Michael Soth: European Congress of Body Psychotherapy: the Embodied Self in a dis-Embodied Society: A presentation proposal
A presentation addressing the shadow aspects of this central theoretical model of our tradition
Character Structure theory is a central element of Body Psychotherapy, building on Reich’s monumental achievement to bring together biology and psychology through his notion of ‘functionalism’ (what we call ‘holism’ in modern terms; or the embodied, embedded, extended, enactive mind hypothesis).
Reich’s theory has stood the test of time, and in its expanded and integrative form, as presented by Stephen Johnson (“Character Styles”, 1994), it provides a solid diagnostic and clinically relevant developmental model that is compatible with other dynamic psychotherapeutic approaches. As a comprehensive bodymind map of pathology it is much more coherent and clinically useful than the DSM IV/V.
However, as applied throughout the tradition of Body Psychotherapy, character structure theory also contains inconsistencies, omissions and shadow aspects and – as every other therapeutic tool or concept – can be used in counter-therapeutic ways or can acquire counter-therapeutic functions in the relationship between client and therapist. Many of us have always had difficulty with its pathologising, medical terminology, but this is just a surface symptom – the real problems with the model run far deeper.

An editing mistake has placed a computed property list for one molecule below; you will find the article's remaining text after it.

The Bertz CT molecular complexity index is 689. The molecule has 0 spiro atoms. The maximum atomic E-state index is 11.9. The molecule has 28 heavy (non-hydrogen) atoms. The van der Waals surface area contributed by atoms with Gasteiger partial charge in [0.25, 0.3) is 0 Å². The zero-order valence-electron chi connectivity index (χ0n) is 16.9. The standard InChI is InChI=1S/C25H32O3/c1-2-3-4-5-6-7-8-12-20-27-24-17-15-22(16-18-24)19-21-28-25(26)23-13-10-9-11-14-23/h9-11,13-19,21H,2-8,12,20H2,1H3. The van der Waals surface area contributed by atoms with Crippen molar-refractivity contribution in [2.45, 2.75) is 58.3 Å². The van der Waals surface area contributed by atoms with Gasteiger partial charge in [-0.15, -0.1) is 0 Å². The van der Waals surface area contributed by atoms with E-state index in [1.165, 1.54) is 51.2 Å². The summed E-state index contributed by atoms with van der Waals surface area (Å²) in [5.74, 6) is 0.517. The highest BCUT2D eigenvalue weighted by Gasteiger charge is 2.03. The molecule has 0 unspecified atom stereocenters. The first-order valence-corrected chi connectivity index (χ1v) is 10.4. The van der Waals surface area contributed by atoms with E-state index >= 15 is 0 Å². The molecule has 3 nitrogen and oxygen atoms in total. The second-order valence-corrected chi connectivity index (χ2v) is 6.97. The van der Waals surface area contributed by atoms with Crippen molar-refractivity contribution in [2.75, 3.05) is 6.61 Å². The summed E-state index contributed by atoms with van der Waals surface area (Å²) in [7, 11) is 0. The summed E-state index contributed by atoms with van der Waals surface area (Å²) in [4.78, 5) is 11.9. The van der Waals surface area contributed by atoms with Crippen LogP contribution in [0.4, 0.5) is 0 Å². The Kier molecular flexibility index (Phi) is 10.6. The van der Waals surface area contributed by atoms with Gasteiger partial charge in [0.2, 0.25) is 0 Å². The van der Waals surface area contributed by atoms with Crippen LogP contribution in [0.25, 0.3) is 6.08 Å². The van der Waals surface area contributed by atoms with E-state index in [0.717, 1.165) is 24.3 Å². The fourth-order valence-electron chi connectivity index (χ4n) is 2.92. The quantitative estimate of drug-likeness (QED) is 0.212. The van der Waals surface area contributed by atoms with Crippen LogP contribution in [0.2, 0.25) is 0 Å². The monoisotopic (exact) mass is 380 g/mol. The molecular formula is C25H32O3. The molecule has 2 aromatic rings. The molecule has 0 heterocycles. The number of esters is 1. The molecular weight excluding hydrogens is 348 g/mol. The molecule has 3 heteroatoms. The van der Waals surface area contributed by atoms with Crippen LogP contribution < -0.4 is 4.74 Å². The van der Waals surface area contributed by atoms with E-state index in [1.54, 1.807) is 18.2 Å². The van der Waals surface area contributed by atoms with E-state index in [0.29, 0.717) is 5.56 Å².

In this presentation I would like to extend and expand our model so it can be used from a variety of relational stances: both from ‘medical model’ one-person psychology and dialogical two-person psychology perspectives (which can then be blended into an integrative ‘relational’ way of working). This will involve questioning the omissions and contradictions inherent in the model, following through its implicit assumptions and adapting it in order to do justice to the complexities of the transference-countertransference process (incorporating also the ‘relational turn’ in Body Psychotherapy which attends to enactments of the client’s characterological wounding in therapy and between client and therapist). A central question is: what function does the therapist’s theory – an in this case character structure theory – acquire in the countertransference ?
This has significant theoretical implications, but more importantly it affects our technique and relational stance as Body Psychotherapists. In summary: the wounds and shadow aspects of our tradition also manifest in corresponding weaknesses in its central theory: they can be traced as theoretical over-simplifications which lend themselves to defensive uses in our practice.
Character structure theory is a central pillar of the Body Psychotherapy tradition, building on Reich’s monumental achievement to bring together biology and psychology through his notion of ‘functionalism’ (what we call ‘holism’ in modern terms). However, the wounds and shadow aspects of the tradition (e.g. Reich’s mission to “liberate the animal”) also manifest in corresponding weaknesses in its central theory. They can be traced as theoretical over-simplifications which lend themselves to defensive uses in our practice.
This presentation aims to summarise these shadow aspects and suggests more comprehensive and less one-sided formulations.